There is also similarity when it comes to Northern Ireland: endorsement of the peace process and commitments to support it, along with the economic rebalancing package agreed as part of December’s Stormont House Agreement. For Conservatives and Lib Dems, this includes support for sustainable public finances, welfare reform and corporation tax devolution subject to adequate progress being made on financial matters. Labour’s commitments appear to embrace similar policies, but are confusingly worded. They say they will: Continue reading

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Filed under Conservatives, English questions, Labour, Lib Dems, Northern Ireland, Plaid Cymru, Scotland, SNP, UK elections, Wales, Westminster

‘The Staggers’ post on income tax devolution and Scottish Labour

Guy Lodge and I had a post in the New Statesman’s politics blog, The Staggers, on Friday about income tax devolution in Scotland.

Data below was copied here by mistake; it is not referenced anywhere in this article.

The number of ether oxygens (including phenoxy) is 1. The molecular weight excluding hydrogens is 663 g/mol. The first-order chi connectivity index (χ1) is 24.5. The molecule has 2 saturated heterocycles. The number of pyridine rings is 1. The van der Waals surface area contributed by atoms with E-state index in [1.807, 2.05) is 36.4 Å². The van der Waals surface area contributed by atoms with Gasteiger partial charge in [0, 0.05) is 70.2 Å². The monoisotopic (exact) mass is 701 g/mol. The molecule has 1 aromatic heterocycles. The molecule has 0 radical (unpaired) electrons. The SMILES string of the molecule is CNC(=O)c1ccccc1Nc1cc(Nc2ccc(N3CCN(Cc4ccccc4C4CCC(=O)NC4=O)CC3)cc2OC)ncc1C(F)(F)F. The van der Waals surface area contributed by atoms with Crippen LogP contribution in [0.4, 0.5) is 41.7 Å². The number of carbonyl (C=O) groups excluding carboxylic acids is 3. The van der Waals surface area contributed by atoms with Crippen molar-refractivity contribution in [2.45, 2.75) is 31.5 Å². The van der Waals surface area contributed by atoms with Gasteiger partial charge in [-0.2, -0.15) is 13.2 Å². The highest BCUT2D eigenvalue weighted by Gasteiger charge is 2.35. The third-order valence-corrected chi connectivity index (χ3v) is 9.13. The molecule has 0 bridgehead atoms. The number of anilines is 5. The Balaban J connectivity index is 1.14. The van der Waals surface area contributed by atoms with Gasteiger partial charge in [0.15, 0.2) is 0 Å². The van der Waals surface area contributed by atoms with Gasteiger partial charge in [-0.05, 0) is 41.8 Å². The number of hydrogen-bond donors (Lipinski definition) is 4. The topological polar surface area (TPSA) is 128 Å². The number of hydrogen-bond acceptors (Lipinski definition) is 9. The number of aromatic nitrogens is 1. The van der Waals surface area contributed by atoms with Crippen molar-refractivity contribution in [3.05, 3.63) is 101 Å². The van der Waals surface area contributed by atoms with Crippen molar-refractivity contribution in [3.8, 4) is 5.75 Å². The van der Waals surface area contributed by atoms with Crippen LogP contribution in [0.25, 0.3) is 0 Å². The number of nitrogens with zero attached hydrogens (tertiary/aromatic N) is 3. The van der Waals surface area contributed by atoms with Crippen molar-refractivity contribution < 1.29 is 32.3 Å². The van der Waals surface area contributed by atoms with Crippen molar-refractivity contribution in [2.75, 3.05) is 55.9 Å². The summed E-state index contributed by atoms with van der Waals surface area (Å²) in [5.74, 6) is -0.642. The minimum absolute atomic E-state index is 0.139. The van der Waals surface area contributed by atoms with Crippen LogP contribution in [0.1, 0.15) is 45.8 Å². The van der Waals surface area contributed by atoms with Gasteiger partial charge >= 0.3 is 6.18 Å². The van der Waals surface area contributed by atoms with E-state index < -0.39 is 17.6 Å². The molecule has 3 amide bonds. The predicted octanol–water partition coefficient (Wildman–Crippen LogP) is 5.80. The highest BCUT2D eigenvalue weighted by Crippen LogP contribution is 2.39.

Since this went up, there has been further coverage of the story.  John McTernan came up with a rather doubtful proposal in Friday’s Scotsman – calling for substantial welfare devolution (including key UK-wide redistributive benefits like Job Seeker’s Allowance), but no fiscal devolution.  Saturday’s Guardian leader highlighted the importance of a ‘proposition that goes beyond the status quo’ from the unionist parties as part of their campaign in the Scottish independence referendum.   Scotland on Sunday’s coverage includes the front-page lead, a detailed analysis piece, and a leader Unsurprisingly, Alex Salmond is making the most of Labour’s disarray. 

The Staggers post can be found here, and the text is also below.